Third week of testimony in Donald Trump’s hush money trial draws to a close, with Michael Cohen yet to come

The third week of testimony in Donald Trump’s hush money trial draws to a close Friday after jurors heard the dramatic, if not downright seamy, account of porn actor Stormy Daniels, while prosecutors gear up for their most crucial witness: Michael Cohen, Trump’s former attorney.

Daniels’ story of an alleged sexual encounter with Trump was a crucial building block for prosecutors, who are seeking to show that the Republican and his allies buried unflattering stories in the waning weeks of the 2016 presidential election in an effort to illegally influence the race.

Trump, who denies the sexual encounter ever happened, walked out of the court in a rage Thursday, angrily telling reporters, “I’m innocent.” His attorneys pushed for a mistrial over the level of tawdry details Daniels went into on the witness stand, but Judge Juan M. Merchan denied the request.

Over more than 7½ hours of testimony, Daniels relayed in graphic detail what she says happened after the two met at a celebrity golf outing at Lake Tahoe where sponsors included the adult film studio where she worked. Daniels explained how she felt surprise, fear and discomfort, even as she consented to sex with Trump.

During combative cross-examination, Trump’s lawyers sought to paint Daniels as a liar and extortionist who’s trying to take down the former President after drawing money and fame from her claims. Trump attorney Susan Necheles pressed Daniels on why she accepted the payout to keep quiet instead of going public, and the two women traded barbs over what Necheles said were inconsistencies in Daniels’ story over the years.

“You made all this up, right?” Necheles asked Daniels.

“No,” Daniels shot back.

The defense has sought to show that the hush money payments made on his behalf were an effort to protect his reputation and family — not his campaign — by shielding them from embarrassing stories about his personal life.

After Daniels stepped down from the stand Thursday, Trump’s attorneys pressed the judge to amend the gag order that prevents him from talking about witnesses in the case so he could publicly respond to what she told jurors. The judge denied that request too.

This is all before Trump and jurors are faced with Cohen, who arranged a $130,000 payout to Daniels. It’s not clear when prosecutors will put on the stand their star witness, who pleaded guilty to federal charges and went to prison for his role in the hush money scheme.

Trump is charged with 34 counts of falsifying internal Trump Organization business records. The charges stem from paperwork such as invoices and checks that were deemed legal expenses in company records. Prosecutors say those payments largely were reimbursements to Cohen for Daniels’ hush money payment.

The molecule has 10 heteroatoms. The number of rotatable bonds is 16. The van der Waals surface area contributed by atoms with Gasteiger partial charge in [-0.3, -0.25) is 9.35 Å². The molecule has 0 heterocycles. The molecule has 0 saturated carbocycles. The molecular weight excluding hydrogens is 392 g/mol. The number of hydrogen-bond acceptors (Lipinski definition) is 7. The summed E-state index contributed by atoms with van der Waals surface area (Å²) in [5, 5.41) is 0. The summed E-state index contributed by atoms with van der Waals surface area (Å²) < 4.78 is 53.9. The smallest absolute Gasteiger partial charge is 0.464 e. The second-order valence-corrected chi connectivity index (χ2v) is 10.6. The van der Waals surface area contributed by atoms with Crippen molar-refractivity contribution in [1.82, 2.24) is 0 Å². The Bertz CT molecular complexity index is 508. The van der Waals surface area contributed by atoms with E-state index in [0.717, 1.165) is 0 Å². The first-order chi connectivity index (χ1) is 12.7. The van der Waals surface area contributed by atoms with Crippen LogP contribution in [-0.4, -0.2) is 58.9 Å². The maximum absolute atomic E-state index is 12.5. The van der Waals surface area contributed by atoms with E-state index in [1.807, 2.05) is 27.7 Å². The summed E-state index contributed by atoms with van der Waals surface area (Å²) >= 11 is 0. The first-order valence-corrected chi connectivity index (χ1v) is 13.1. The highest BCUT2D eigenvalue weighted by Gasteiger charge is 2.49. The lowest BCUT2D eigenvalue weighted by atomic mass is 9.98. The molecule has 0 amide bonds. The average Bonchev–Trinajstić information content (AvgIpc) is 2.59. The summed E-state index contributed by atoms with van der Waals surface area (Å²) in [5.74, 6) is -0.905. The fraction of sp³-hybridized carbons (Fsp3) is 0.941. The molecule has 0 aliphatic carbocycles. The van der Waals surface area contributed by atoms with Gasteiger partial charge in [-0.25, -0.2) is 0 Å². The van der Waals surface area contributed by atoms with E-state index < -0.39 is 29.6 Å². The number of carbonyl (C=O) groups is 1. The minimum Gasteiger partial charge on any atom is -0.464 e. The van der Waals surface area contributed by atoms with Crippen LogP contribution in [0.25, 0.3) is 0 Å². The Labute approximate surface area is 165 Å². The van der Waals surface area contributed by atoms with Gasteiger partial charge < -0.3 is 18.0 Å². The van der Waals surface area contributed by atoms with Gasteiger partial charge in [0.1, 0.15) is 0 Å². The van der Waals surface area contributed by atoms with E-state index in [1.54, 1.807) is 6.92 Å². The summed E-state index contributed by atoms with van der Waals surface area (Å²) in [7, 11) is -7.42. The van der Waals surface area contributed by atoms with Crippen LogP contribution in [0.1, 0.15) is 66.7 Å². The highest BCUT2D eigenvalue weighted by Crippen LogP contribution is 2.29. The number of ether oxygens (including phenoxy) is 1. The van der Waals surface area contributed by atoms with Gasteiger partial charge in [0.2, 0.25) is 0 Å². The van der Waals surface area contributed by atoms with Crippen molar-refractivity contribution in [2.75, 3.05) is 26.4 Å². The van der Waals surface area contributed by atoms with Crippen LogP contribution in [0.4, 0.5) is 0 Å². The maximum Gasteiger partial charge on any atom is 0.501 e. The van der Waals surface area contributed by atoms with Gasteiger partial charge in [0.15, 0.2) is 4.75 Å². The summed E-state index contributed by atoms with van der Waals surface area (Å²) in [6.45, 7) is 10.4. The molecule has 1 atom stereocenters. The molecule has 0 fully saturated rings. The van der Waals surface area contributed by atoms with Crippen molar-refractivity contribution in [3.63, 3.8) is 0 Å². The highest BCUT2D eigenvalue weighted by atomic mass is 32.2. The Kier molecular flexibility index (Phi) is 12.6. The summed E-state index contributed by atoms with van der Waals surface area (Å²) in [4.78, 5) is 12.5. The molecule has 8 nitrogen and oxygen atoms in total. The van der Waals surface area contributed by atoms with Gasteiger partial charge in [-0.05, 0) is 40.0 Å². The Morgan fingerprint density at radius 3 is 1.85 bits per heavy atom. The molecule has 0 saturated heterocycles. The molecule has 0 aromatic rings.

Back on the witness stand Friday morning is Madeleine Westerhout, a Trump aide who was working at the Republican National Committee when Trump’s infamous “Access Hollywood” tape leaked right before the 2016 election. That tape is important because prosecutors say the political firestorm it caused hastened the payment to Daniels.

Westerhout, who went on to serve as Trump’s personal secretary, told jurors Thursday that the tape rattled RNC leadership so much that “there were conversations about how it would be possible to replace him as the candidate, if it came to that.”

Witnesses in the case have seesawed between bookkeepers and bankers with often dry testimony to Daniels and others with salacious and unflattering stories about Trump and the tabloid world machinations meant to keep them secret. Despite all the drama, in the end, this a trial about money changing hands — business transactions — and whether those payments were made to illegally influence the 2016 election.

This criminal case could be the only one of four against the presumptive Republican presidential nominee to go to trial before voters decide in November whether to send him back to the White House. Trump has pleaded not guilty and casts himself as the victim of a politically tainted justice system working to deny him another term.

Meanwhile, as the threat of jail looms over Trump following repeated gag order violations, his attorneys are fighting the judge’s order and seeking a fast decision in an appeals court. If that court refuses to lift the gag order, Trump’s lawyers want permission to take their appeal to the state’s high court.

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Republished with permission from The Associated Press.




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